Abstract

Observations at Jodrell Bank are reported of very fine modulations of the dynamic spectra of interstellar scintillation (ISS) from pulsar PSR B0834+06. These fringes have a period in radio frequency of 45 kHz, which is about 100 times smaller than the largest bandwidth due to normal ISS of the pulsar at the central observing frequency of 408 MHz. Analysis shows good consistency with a model in which two ray-bundles intersect and interfere creating the fringes, from which a 22-(μs delay difference is inferred. The separation between the bundles is greater than 4 mas which is more than 10 times their angular diameter. Such a large ratio cannot be due to an inner scale that cuts off the pervasive turbulent density spectrum responsible for the diffractive angular broadening.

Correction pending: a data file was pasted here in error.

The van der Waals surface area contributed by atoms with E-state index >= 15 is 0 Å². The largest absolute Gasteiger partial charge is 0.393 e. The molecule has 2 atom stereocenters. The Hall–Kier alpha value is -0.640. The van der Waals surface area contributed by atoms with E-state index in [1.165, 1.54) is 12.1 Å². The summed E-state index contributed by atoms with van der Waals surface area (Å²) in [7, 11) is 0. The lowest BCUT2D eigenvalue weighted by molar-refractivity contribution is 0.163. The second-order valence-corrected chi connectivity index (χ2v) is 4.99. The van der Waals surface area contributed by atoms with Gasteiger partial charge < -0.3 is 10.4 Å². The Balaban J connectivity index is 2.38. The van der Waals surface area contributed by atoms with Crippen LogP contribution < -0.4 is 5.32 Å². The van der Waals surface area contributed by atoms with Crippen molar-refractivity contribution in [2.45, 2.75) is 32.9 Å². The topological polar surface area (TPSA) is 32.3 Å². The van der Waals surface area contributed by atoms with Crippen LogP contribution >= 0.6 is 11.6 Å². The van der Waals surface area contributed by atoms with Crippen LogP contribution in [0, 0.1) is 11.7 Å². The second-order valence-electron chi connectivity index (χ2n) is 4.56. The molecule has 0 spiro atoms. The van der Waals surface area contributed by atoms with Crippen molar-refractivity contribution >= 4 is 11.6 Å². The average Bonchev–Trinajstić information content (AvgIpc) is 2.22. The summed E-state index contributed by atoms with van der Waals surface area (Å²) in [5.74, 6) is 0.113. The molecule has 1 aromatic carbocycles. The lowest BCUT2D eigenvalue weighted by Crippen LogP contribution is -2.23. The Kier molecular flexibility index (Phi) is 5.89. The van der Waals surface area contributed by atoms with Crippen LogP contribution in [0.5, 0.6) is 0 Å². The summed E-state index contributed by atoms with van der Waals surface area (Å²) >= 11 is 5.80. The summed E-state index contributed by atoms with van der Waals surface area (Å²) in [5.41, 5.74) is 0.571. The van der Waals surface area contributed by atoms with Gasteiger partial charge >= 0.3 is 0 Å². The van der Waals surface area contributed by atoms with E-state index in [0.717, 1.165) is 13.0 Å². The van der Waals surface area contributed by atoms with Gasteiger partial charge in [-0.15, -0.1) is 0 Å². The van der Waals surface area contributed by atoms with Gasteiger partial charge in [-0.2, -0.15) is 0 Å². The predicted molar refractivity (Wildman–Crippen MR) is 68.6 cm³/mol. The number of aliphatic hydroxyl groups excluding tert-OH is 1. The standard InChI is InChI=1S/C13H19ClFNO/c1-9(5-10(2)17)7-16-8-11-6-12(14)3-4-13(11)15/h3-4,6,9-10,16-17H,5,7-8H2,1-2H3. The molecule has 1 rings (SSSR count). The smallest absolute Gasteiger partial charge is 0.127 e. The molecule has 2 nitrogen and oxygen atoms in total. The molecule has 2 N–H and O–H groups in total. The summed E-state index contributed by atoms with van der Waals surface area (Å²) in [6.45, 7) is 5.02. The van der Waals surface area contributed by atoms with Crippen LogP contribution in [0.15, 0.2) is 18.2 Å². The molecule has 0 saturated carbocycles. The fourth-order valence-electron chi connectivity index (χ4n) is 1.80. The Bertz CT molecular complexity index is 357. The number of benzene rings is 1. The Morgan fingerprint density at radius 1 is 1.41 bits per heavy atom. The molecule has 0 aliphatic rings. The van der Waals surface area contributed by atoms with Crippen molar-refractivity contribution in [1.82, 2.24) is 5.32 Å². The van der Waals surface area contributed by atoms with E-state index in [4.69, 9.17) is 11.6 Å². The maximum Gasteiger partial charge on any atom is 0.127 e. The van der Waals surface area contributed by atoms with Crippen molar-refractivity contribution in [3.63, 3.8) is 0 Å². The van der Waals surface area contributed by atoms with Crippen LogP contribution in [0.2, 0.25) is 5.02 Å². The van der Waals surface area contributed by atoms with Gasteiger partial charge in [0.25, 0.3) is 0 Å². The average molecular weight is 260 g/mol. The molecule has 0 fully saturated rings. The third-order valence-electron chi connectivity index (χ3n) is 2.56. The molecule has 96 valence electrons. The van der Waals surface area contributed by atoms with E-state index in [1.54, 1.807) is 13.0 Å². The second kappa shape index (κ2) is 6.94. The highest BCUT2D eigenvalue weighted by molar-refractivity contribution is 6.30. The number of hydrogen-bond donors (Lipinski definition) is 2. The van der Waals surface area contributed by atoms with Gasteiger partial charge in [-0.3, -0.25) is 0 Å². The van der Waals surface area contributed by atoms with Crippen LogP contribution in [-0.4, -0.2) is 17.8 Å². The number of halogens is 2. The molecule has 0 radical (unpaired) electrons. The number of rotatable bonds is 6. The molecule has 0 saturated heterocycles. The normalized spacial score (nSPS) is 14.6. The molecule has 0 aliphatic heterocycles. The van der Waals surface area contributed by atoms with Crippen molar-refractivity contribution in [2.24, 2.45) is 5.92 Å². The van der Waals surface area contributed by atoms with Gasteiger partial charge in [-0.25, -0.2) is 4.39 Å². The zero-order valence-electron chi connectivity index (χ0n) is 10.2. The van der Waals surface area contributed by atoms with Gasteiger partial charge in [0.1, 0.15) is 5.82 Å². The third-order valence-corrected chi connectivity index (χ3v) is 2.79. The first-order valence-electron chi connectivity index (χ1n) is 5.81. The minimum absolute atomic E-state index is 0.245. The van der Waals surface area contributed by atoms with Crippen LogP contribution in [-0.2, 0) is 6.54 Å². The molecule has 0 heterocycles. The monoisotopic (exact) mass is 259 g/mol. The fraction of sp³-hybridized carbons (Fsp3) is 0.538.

The fringing was observed on four occasions over 30 d and so is similar to the ‘extreme scattering events’ observed in other sources. 3 au is the scale inferred, and various possible structures in the interstellar plasma density are considered. A stochastic refraction model is proposed, in which many isolated regions in a layer of parsec thickness randomly build up enhanced angles of refraction. Normally neighbouring ray-paths do not intersect. However, occasionally their angles are large enough to cause interference and the associated fringes. A specific model is proposed in which the ionized refracting layer surrounds a warm H i cloud, with anisotropic density irregularities of 0.25 electron cm−3, which could be in equilibrium with the normal interstellar pressure.